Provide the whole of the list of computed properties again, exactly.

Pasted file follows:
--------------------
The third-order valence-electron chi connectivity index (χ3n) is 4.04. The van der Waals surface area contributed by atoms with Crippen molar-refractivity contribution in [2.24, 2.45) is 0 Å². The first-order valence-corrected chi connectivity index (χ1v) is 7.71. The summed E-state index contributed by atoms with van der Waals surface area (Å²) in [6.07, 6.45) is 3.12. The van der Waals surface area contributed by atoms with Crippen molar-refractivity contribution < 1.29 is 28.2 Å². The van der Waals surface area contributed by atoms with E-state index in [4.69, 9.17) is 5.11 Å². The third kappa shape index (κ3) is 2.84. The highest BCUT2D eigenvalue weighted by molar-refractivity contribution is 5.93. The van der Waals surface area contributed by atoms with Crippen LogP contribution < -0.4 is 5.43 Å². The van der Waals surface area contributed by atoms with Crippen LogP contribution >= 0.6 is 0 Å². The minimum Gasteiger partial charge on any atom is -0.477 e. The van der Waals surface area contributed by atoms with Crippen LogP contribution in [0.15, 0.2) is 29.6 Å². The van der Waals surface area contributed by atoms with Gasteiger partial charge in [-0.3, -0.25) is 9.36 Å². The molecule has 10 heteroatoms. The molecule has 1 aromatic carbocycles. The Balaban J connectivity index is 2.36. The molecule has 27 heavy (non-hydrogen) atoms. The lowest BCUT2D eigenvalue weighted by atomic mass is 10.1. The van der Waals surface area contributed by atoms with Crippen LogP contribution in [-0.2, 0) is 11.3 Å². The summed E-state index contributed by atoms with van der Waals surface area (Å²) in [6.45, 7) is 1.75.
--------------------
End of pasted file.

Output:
The third-order valence-electron chi connectivity index (χ3n) is 4.04. The van der Waals surface area contributed by atoms with Crippen molar-refractivity contribution in [2.24, 2.45) is 0 Å². The first-order valence-corrected chi connectivity index (χ1v) is 7.71. The summed E-state index contributed by atoms with van der Waals surface area (Å²) in [6.07, 6.45) is 3.12. The van der Waals surface area contributed by atoms with Crippen molar-refractivity contribution < 1.29 is 28.2 Å². The van der Waals surface area contributed by atoms with E-state index in [4.69, 9.17) is 5.11 Å². The third kappa shape index (κ3) is 2.84. The highest BCUT2D eigenvalue weighted by molar-refractivity contribution is 5.93. The van der Waals surface area contributed by atoms with Crippen LogP contribution < -0.4 is 5.43 Å². The van der Waals surface area contributed by atoms with Crippen LogP contribution >= 0.6 is 0 Å². The minimum Gasteiger partial charge on any atom is -0.477 e. The van der Waals surface area contributed by atoms with Crippen LogP contribution in [0.15, 0.2) is 29.6 Å². The van der Waals surface area contributed by atoms with Gasteiger partial charge in [-0.3, -0.25) is 9.36 Å². The molecule has 10 heteroatoms. The molecule has 1 aromatic carbocycles. The Balaban J connectivity index is 2.36. The molecule has 27 heavy (non-hydrogen) atoms. The lowest BCUT2D eigenvalue weighted by atomic mass is 10.1. The van der Waals surface area contributed by atoms with Crippen LogP contribution in [-0.2, 0) is 11.3 Å². The summed E-state index contributed by atoms with van der Waals surface area (Å²) in [6.45, 7) is 1.75.